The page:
He encourages the society to honor her legacy for betterment of the current and next generations, reiterating that: "What she did is a testimonial. She is still alive in our hearts."
The https://www.greenbeltmovement. org/wangarimaathai/ biography states that, Professor Maathai was born in Nyeri, a rural area of Kenya in 1940.
She obtained a degree in Biological Sciences from Mount St Scholastica College in Atchison, Kansas (1964), a Master of Science degree from the University of Pittsburgh (1966), and pursued doctoral studies in Germany and the University of Nairobi, before obtaining a Ph.D. (1971) from the University of Nairobi, where she also taught veterinary anatomy.
The first woman in East and Central Africa to earn a doctorate degree, Professor Maathai became chair of the Department of Veterinary Anatomy and an associate professor in 1976 and 1977 respectively.
In both cases, she was the first woman to attain those positions in the region. She was active in the National Council of Women of Kenya (1976–1987), and was its chairman (1981–1987).
In 1976, while she was serving in the National Council of Women, Professor Maathai introduced the idea of community-based tree planting.
She continued to develop this idea into a broad-based grassroots organization, the Green Belt Movement (GBM), whose main focus is poverty reduction and environmental conservation through tree planting.
Professor Maathai was internationally acknowledged for her struggle for democracy, human rights, and environmental conservation, and served on the board of many organisations.
She addressed the UN on a number of occasions and spoke on behalf of women at special sessions of the General Assembly during the five-year review of the Earth Summit.
She served on the Commission for Global Governance and the Commission on the Future. She represented the Tetu constituency in Kenya’s parliament (2002–2007), and served as Assistant Minister for Environment and Natural Resources in Kenya’s ninth parliament (2003–2007).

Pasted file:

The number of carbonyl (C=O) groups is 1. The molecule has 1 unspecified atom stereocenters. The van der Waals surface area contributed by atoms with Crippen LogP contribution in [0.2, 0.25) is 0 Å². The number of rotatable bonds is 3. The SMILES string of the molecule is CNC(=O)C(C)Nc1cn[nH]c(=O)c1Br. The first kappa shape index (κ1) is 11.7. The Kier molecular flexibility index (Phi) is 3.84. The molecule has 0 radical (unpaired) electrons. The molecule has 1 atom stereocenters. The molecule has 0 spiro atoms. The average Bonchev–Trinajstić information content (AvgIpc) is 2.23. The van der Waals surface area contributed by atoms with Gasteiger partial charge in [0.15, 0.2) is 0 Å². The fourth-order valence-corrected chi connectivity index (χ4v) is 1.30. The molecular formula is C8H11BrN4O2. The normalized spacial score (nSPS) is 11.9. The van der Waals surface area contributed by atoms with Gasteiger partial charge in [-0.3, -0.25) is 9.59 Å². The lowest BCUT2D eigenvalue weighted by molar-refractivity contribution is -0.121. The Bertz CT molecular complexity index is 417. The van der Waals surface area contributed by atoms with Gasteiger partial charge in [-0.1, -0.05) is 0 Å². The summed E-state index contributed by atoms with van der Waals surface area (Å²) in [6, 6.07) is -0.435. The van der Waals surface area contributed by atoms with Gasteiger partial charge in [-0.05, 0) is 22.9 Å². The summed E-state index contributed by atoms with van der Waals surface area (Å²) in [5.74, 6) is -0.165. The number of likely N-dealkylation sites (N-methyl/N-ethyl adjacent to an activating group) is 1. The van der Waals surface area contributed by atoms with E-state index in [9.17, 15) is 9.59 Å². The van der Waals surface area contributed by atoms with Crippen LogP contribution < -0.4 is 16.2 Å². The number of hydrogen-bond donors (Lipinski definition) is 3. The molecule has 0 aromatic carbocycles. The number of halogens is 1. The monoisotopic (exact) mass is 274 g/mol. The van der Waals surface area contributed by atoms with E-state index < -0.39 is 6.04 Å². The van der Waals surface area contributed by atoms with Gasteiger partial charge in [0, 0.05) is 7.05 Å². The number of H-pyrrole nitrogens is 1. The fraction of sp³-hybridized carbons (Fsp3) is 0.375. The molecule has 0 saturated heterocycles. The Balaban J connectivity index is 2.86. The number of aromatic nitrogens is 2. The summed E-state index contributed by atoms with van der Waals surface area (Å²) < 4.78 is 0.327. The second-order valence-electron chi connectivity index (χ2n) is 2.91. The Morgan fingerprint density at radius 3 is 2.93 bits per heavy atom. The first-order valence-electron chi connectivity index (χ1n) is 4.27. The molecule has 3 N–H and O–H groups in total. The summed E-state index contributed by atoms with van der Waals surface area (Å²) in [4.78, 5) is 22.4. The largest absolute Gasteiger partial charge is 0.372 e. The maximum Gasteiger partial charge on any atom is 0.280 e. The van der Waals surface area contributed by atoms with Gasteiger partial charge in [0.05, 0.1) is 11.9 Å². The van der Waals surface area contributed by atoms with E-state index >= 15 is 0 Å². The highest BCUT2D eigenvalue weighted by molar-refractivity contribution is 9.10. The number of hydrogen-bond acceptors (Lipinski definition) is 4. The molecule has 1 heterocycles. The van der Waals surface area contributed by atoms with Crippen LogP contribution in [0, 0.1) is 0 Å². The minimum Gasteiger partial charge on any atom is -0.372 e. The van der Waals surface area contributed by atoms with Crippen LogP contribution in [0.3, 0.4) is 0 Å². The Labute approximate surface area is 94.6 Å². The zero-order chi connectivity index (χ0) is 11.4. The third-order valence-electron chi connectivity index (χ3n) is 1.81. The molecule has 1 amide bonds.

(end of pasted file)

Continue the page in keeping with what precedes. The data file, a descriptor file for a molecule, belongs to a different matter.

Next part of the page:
In 2005, she was appointed Goodwill Ambassador to the Congo Basin Forest Ecosystem by the eleven Heads of State in the Congo region.
The following year, 2006, she founded the Nobel Women’s Initiative with her sister laureates, Jody Williams, Shirin Ebadi, Rigoberta Menchú Tum, Betty Williams, and Mairead Corrigan. In 2007, Professor Maathai was invited to be co-chair of the Congo Basin Fund, an initiative by the British and the Norwegian governments to help protect the Congo forests.
In recognition of her deep commitment to the environment, the United Nations (UN), Secretary-General named Professor Maathai a UN Messenger of Peace in December 2009, with a focus on the environment and climate change.
In 2010, she was appointed to the Millennium Development Goals Advocacy Group: a panel of political leaders, business people and activists established with the aim to galvanizing worldwide support for the achievement of the Millennium Development Goals (MDGs).
Also in 2010, Professor Maathai became a trustee of the Karura Forest Environmental Education Trust, established to safeguard the public land for whose protection she had fought for almost twenty years.
That same year, in partnership with the University of Nairobi, she founded the Wangari Maathai Institute for Peace and Environmental Studies (WMI).
The WMI will bring together academic research, including in land use, forestry, agriculture, resource- based conflicts and peace studies—with the Green Belt Movement approach and members of the organisation.
Professor Maathai died on 25 September 2011 at the age of 71 after a battle with ovarian cancer. Memorial ceremonies were held in Kenya, New York, San Francisco and London.